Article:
Oxide Production: 5 tph test plant and mining operation

 Buckreef Gold continues to operate the 5 tph oxide test plant at the Buckreef Project. In doing so, valuable information and analysis of oxide material characteristics continue to be gathered and resultant improvements to processes are being implemented, especially with respect to gold recovery and design of the 15 tph and 40 tph oxide mine operations. Further, the oxide test plant is also being used to provide data on: (i) retention times; (ii) cyanide and lime consumption; (iii) grind media consumption; (iv) aeration/oxidation; (v) elution; (vi) tailings characteristics, including dry stack tailings options; (vii) grade control; (viii) materials movement; and (ix) reconciliation processes. Select operating and stockpile information follows below:

Mining rates for Q3 2021 decreased versus the first half of the year as Buckreef Gold utilized a higher proportion of stockpiled material for its 5 tph oxide test plant. Mining rates are expected to increase prospectively as Buckreef Gold prepares and ramps-up the 15 tph oxide mill operation (subject to various government approvals). A request for proposal for contract mining has been advertised and is currently being evaluated. Mining cost per tonne were slightly higher in Q3 2021 versus the first half of the year as the mining contractor was placed on standby at reduced overall costs. Mining cost per tonne for the 15 tph and 40 tph oxide mine operations are expected to be consistent with historical costs incurred. 

Mineral reserve milled in Q3 2021 was consistent with the previous two quarters. The slight increase in variable milling costs in the quarter were primarily the result of operating during the wet season. Fixed and variable milling costs are expected to be consistent in the 15 tph and 40 tph oxide mill operations versus the costs incurred in the 5 tph oxide test plant.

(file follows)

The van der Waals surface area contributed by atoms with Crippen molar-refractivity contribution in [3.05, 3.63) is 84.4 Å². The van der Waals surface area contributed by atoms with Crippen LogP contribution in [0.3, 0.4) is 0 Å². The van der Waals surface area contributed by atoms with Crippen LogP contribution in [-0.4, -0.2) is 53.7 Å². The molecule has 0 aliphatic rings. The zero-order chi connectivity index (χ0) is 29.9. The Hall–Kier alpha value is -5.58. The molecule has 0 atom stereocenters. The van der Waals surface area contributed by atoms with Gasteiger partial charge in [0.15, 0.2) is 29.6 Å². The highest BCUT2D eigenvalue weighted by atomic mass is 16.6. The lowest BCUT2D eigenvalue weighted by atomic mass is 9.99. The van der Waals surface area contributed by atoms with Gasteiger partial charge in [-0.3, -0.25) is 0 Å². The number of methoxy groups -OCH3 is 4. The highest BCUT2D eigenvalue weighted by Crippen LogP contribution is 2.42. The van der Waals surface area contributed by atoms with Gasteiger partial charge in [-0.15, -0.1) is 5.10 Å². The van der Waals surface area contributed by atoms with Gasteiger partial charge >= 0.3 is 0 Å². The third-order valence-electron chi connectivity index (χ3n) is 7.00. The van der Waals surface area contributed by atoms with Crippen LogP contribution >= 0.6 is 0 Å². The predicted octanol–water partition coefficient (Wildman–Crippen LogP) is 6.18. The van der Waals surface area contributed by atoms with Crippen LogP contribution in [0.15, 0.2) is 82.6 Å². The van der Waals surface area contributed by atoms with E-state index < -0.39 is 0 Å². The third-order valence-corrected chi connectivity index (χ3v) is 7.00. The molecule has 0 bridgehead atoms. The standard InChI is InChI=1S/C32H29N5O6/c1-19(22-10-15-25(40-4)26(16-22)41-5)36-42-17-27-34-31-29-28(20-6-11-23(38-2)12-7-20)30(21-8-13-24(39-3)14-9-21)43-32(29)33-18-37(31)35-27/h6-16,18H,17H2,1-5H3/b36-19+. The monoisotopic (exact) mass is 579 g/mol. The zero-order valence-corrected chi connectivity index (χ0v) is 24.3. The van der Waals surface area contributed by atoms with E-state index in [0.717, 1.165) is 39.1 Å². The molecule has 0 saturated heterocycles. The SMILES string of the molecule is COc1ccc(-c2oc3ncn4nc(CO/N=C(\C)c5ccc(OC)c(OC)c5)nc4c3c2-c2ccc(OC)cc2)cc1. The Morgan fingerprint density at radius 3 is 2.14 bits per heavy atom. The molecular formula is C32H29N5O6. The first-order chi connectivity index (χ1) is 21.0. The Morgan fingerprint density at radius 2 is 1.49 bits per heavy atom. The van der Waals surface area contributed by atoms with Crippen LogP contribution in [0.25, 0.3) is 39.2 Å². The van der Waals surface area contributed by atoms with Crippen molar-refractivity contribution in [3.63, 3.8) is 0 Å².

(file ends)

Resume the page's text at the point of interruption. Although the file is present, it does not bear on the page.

Head grades have ranged from 1.12 g/t to 2.77 g/t and recovery rates have ranged from 77% to 87% in the first nine months. During the first nine months Management operated the 5 tph oxide test plant with a focus on balancing gold output and recovery rates. In doing so, it was identified that the main processing bottleneck in the oxide test plant circuit is CIL tank capacity. Illustratively, if throughput is maximized, grind size and retention times are negatively impacted (i.e. resulting in higher gold production and lower recovery rates). Conversely, if throughput is reduced, finer grind size and longer retention times are realized (i.e. resulting in lower gold production and higher recovery rates).

In working with SGSL and Ausenco, Management has determined that the major limiting factors for increased recoveries are retention time and grind size. The retention time at a throughput capacity of 3.5 tph for the oxide test plant is approximately 17 hours due to CIL tank capacity limitations, the average retention time over the first nine months has been 18 hours, which is low for this type of operation. The 15 tph and 40 tph oxide mill operation’s CIL tank capacity is designed for retention times of 28 hours, which allows more time for the cyanide to dissolve gold in the gold rich ores. The larger ball mills and the slower pace of gold rich ores proceeding through the circuit in the 15 tph and 40 tph oxide mill operations also allow for a finer and more consistent grind size.

For the final two months of the oxide test plant, the focus will be on optimizing recovery rates by reducing throughput, enabling a finer grind size and longer retention time; this process has already started and initial results to date are on target. The target recovery rates for the 15 tph and 40 tph oxide mine operations are 85% to 90% due to the following factors:

  • No preg-robbing or other refractory characteristics to date in the oxide ores;
  • Significantly longer design retention time of 28 hours for 15 tph and 40 tph oxide mill operations
    versus 18 hours to date in oxide test plant;
  • Finer design grind size for the 15 tph and 40 tph operations with the ability to cost effectively add a
    secondary grinding mill and cyclones to achieve an even finer grind size, if necessary. This is